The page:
Last week my family and I told our family patriarch goodbye. He had battled mesothelioma for nearly four years and survived 3.5 years beyond anyone’s expectations.
My grandfather (Grandaddy) taught me a lot over the years.
He taught me how to fish.
He taught me how to love other people unconditionally.
He taught me how to be a good husband to my wife.
He taught me that choosing to speak fewer words in life can have a greater impact.
There’s a lot he taught me. Even after his death, his lessons continued — even at his funeral.
All of us have different definitions of success. For some it means a high title. Maybe fame. Maybe a high salary and a summer home.
Until this week, I really didn’t know how I would define success for my own life. Then I went back to Kentucky for Grandaddy’s funeral.
I knew he had helped a few people from time to time and had been very involved in his church, so I figured the turnout wouldn’t be shabby. However, I wasn’t prepared for the turnout we received.
Taking a quick glance at the funeral home registration book, there were at least 400 names signed into his visitation — and those are just the folks who remembered to sign in. The room stayed pack the whole time, to the point where it became uncomfortably warm due to all of the body heat. Every time I left the room to grab a snack from the cafe area of the funeral home, I came back to see the same amount of people in there except with a totally different set of faces.
This was the case for six straight hours.
The funeral the next day was the same. It wasn’t a weekend funeral — it took place in the middle of a week day. A work day didn’t stop a huge crowd of people packing in the church to pay respects to man whose last name I carry.
In the family limo heading out to the cemetery, the driver asked my dad “Who was this man? Was he a politician? A big time businessman? I’ve never seen a weekday crowd like this for someone this old.”
Grandaddy was neither of these but from his funeral turnout you could easily see that he had nothing short of a successful life.
How Grandaddy Became Successful
Hearing stories about Grandaddy from dozens of people over a few days and watching him personally as I grew up, I found a few different keys to Grandaddy’s success:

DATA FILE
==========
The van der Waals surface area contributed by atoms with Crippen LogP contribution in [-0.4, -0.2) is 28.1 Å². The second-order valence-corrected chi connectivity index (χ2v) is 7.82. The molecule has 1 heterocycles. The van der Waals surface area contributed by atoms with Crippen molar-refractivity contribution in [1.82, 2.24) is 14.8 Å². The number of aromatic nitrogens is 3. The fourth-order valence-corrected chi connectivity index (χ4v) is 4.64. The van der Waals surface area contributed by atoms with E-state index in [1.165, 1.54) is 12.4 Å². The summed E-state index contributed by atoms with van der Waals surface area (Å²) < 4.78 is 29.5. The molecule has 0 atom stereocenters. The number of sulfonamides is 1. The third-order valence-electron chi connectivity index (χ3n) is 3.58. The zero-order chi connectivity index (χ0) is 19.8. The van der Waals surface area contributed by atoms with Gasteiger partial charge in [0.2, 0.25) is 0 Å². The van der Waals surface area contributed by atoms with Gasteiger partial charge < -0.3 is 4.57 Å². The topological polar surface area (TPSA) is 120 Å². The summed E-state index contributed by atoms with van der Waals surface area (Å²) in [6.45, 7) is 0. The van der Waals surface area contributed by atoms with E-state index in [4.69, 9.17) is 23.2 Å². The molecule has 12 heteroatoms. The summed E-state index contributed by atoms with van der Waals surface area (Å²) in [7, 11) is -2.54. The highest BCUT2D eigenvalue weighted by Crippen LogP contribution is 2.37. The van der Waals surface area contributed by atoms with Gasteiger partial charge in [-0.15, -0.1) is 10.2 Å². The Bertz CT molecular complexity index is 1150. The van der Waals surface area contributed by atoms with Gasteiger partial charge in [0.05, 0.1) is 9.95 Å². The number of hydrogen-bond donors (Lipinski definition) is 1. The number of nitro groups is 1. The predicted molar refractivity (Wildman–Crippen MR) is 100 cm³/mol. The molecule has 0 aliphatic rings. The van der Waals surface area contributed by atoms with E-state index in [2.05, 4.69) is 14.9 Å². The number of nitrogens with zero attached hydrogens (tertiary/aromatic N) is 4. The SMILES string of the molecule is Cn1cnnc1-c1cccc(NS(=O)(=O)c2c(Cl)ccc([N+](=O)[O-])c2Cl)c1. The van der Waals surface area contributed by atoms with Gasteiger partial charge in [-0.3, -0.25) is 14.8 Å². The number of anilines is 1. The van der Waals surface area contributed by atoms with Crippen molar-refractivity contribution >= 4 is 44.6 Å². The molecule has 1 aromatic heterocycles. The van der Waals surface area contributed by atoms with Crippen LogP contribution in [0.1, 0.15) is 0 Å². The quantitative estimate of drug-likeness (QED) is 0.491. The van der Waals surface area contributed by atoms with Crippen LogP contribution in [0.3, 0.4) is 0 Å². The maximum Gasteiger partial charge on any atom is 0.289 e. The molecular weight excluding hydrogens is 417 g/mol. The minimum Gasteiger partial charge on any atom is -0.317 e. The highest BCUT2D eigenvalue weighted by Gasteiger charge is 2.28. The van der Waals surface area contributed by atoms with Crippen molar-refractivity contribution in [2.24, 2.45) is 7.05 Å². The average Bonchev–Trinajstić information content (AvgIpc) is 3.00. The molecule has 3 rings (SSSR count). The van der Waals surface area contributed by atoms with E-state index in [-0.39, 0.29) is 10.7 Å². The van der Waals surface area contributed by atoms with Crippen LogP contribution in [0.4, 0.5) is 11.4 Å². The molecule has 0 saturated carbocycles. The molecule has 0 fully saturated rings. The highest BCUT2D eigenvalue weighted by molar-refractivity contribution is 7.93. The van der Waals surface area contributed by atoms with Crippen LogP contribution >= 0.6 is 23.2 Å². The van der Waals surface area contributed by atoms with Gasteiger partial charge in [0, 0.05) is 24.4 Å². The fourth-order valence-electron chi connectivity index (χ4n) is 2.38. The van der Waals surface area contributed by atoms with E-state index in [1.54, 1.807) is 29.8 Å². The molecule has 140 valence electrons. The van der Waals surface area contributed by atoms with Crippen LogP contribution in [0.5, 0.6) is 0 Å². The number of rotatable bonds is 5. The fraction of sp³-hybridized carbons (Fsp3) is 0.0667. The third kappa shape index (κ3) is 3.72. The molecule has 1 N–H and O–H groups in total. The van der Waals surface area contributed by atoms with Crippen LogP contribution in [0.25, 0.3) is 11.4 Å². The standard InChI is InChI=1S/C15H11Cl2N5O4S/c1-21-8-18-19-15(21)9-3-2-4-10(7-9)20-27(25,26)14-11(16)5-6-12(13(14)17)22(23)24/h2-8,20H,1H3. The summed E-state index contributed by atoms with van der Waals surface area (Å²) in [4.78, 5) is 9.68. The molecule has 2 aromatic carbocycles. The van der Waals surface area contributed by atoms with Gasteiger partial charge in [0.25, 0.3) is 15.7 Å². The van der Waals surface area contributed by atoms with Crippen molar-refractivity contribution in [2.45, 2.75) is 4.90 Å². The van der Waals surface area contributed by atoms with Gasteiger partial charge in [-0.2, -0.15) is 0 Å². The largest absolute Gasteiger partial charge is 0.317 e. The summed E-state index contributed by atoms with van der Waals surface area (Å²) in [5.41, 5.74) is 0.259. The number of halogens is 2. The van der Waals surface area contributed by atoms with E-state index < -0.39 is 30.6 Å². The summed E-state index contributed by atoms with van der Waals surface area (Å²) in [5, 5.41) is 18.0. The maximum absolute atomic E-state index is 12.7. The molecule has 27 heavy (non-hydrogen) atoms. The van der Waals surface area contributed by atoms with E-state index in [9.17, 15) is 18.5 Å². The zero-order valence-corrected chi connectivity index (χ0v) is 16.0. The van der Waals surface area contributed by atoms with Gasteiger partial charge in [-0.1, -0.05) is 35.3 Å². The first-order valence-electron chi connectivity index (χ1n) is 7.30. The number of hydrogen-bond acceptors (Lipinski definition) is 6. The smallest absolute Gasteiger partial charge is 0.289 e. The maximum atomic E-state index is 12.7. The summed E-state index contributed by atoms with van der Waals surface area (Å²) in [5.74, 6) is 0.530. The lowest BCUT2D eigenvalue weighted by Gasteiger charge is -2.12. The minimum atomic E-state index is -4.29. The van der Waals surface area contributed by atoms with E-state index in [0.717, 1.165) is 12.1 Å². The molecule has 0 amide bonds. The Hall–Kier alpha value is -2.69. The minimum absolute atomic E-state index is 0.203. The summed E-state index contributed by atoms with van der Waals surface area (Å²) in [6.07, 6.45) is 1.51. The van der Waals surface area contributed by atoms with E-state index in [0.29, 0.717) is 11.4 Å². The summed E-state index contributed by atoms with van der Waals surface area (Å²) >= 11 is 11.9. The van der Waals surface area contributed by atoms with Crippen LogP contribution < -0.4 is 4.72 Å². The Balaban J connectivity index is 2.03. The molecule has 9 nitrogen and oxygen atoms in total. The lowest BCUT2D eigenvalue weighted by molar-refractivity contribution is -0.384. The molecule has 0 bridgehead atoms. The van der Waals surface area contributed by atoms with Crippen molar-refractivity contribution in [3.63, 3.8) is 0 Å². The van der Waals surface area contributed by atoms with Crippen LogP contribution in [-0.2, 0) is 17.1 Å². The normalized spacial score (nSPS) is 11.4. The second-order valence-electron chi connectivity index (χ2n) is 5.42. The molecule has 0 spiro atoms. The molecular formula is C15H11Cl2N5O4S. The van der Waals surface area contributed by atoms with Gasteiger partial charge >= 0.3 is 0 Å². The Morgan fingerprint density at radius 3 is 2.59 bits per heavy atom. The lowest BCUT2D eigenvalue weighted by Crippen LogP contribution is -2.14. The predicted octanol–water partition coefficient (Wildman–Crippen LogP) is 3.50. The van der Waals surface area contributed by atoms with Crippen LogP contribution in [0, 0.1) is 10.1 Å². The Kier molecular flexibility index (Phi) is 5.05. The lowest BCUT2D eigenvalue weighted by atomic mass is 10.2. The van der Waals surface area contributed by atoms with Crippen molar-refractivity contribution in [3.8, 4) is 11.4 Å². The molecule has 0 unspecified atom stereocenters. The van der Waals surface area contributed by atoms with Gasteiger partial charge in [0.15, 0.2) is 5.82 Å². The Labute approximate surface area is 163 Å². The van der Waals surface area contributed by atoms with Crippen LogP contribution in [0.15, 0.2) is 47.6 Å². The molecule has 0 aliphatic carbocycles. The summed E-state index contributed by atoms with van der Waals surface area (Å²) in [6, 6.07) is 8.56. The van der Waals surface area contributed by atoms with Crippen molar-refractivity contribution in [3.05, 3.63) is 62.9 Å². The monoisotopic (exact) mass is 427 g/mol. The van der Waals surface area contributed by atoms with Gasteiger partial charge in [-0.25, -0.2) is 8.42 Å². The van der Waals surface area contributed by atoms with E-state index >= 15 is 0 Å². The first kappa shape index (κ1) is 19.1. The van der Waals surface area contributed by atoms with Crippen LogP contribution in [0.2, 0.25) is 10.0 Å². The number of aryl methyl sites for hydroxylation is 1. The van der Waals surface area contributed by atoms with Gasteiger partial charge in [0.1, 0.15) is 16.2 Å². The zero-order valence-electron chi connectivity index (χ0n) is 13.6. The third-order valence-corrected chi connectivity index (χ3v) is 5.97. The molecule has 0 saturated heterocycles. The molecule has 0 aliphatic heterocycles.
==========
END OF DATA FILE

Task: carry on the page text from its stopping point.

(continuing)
Love what you do and be amazing at it.
Grandaddy was both an electrical engineer at GE and a master electrician. His old co-workers at GE used to call him “the brain” because he put a lot of intentional thought into solving problems at work. Even after he retired, he continued to help wire houses and fix appliances for friends and neighbors because he loved what he did — and loved helping people.
Know what to prioritize in life
My grandfather loved to work — but he loved his family more. He would always put time with his family first. Grandaddy was a simple man that didn’t feel the need to spend money on a lot of toys or things for himself. He invested his money into people by taking trips with family, building a log cabin to create new memories out on a lake or helping people in need. Grandaddy was content with what he had and where he was in life — a clutch attitude to have for success.
Put others’ needs before your own.
I rarely saw him do anything for himself. Even when he helped people, he did it confidentially and with no strings attached. Even our family didn’t realize the people he had helped or impacted until the funeral. Being a servant to others was a huge priority and he reaped the benefits of selflessness in the last part of his life.
You can't do it alone
Despite all the ways him and my grandmother helped people in their lives, they also leaned heavily on others too. In the final months, they were always getting calls and visits checking in on his well-being. It's easy to fall into a trap of being overly self-sufficient or believing the lie of being "self-made." Nobody has ever really accomplished much in life without help of some kind along the way. In the last few months, I saw Grandaddy lean on his community and know that the family would be much better off not flying solo during his final health decline. I know we benefitted greatly from support during his funeral as a result of that precedent set by him.
So what does success look like to me? Tangibly, I don’t know yet. I've been fortunate to have several examples of successful people in my life.
I do know that if I (or anyone) follows Grandaddy’s basic blueprint, we'll probably be on the right track.